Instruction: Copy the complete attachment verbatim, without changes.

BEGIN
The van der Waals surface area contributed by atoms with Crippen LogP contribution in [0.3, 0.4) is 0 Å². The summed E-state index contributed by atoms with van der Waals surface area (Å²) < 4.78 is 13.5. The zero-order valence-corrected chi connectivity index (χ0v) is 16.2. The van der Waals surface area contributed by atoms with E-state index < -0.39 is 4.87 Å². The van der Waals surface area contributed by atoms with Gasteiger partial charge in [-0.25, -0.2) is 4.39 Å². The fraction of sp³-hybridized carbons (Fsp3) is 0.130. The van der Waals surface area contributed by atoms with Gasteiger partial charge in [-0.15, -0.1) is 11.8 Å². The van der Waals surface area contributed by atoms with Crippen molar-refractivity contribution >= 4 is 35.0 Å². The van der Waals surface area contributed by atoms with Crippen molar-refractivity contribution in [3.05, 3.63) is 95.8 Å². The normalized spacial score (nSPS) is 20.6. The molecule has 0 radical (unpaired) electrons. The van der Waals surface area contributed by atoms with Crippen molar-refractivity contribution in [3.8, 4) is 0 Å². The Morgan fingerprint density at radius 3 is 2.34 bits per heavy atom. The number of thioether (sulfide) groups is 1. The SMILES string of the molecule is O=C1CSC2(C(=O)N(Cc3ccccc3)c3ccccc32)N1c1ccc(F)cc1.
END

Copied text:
The van der Waals surface area contributed by atoms with Crippen LogP contribution in [0.3, 0.4) is 0 Å². The summed E-state index contributed by atoms with van der Waals surface area (Å²) < 4.78 is 13.5. The zero-order valence-corrected chi connectivity index (χ0v) is 16.2. The van der Waals surface area contributed by atoms with E-state index < -0.39 is 4.87 Å². The van der Waals surface area contributed by atoms with Gasteiger partial charge in [-0.25, -0.2) is 4.39 Å². The fraction of sp³-hybridized carbons (Fsp3) is 0.130. The van der Waals surface area contributed by atoms with Gasteiger partial charge in [-0.15, -0.1) is 11.8 Å². The van der Waals surface area contributed by atoms with Crippen molar-refractivity contribution >= 4 is 35.0 Å². The van der Waals surface area contributed by atoms with Crippen molar-refractivity contribution in [3.05, 3.63) is 95.8 Å². The normalized spacial score (nSPS) is 20.6. The molecule has 0 radical (unpaired) electrons. The van der Waals surface area contributed by atoms with Crippen molar-refractivity contribution in [3.8, 4) is 0 Å². The Morgan fingerprint density at radius 3 is 2.34 bits per heavy atom. The number of thioether (sulfide) groups is 1. The SMILES string of the molecule is O=C1CSC2(C(=O)N(Cc3ccccc3)c3ccccc32)N1c1ccc(F)cc1.